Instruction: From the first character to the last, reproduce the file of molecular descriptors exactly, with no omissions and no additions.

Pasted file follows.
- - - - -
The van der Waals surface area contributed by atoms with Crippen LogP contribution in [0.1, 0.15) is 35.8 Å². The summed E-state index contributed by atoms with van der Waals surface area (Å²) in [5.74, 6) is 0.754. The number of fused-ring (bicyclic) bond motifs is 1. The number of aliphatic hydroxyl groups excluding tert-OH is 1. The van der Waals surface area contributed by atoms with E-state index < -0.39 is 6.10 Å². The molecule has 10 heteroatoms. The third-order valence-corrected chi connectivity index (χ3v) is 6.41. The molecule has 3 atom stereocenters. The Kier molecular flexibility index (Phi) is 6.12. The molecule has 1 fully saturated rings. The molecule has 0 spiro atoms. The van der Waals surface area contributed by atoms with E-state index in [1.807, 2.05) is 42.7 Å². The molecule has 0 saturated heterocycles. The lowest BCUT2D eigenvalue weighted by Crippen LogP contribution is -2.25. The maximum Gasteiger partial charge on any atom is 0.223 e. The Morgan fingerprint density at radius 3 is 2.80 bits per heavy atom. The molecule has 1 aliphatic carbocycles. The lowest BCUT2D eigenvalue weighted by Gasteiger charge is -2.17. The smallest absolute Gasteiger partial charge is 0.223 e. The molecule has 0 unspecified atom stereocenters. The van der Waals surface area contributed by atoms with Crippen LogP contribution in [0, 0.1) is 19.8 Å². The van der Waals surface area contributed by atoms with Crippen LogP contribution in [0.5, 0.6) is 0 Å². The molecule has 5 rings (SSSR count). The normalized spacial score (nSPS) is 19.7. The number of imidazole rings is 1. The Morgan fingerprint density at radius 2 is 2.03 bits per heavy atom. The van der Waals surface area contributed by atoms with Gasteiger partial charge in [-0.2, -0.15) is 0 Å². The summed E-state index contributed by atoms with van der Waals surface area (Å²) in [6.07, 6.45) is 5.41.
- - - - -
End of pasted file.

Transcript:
The van der Waals surface area contributed by atoms with Crippen LogP contribution in [0.1, 0.15) is 35.8 Å². The summed E-state index contributed by atoms with van der Waals surface area (Å²) in [5.74, 6) is 0.754. The number of fused-ring (bicyclic) bond motifs is 1. The number of aliphatic hydroxyl groups excluding tert-OH is 1. The van der Waals surface area contributed by atoms with E-state index < -0.39 is 6.10 Å². The molecule has 10 heteroatoms. The third-order valence-corrected chi connectivity index (χ3v) is 6.41. The molecule has 3 atom stereocenters. The Kier molecular flexibility index (Phi) is 6.12. The molecule has 1 fully saturated rings. The molecule has 0 spiro atoms. The van der Waals surface area contributed by atoms with E-state index in [1.807, 2.05) is 42.7 Å². The molecule has 0 saturated heterocycles. The lowest BCUT2D eigenvalue weighted by Crippen LogP contribution is -2.25. The maximum Gasteiger partial charge on any atom is 0.223 e. The Morgan fingerprint density at radius 3 is 2.80 bits per heavy atom. The molecule has 1 aliphatic carbocycles. The lowest BCUT2D eigenvalue weighted by Gasteiger charge is -2.17. The smallest absolute Gasteiger partial charge is 0.223 e. The molecule has 0 unspecified atom stereocenters. The van der Waals surface area contributed by atoms with Crippen LogP contribution in [0, 0.1) is 19.8 Å². The van der Waals surface area contributed by atoms with Crippen LogP contribution in [0.5, 0.6) is 0 Å². The molecule has 5 rings (SSSR count). The normalized spacial score (nSPS) is 19.7. The number of imidazole rings is 1. The Morgan fingerprint density at radius 2 is 2.03 bits per heavy atom. The van der Waals surface area contributed by atoms with Gasteiger partial charge in [-0.2, -0.15) is 0 Å². The summed E-state index contributed by atoms with van der Waals surface area (Å²) in [6.07, 6.45) is 5.41.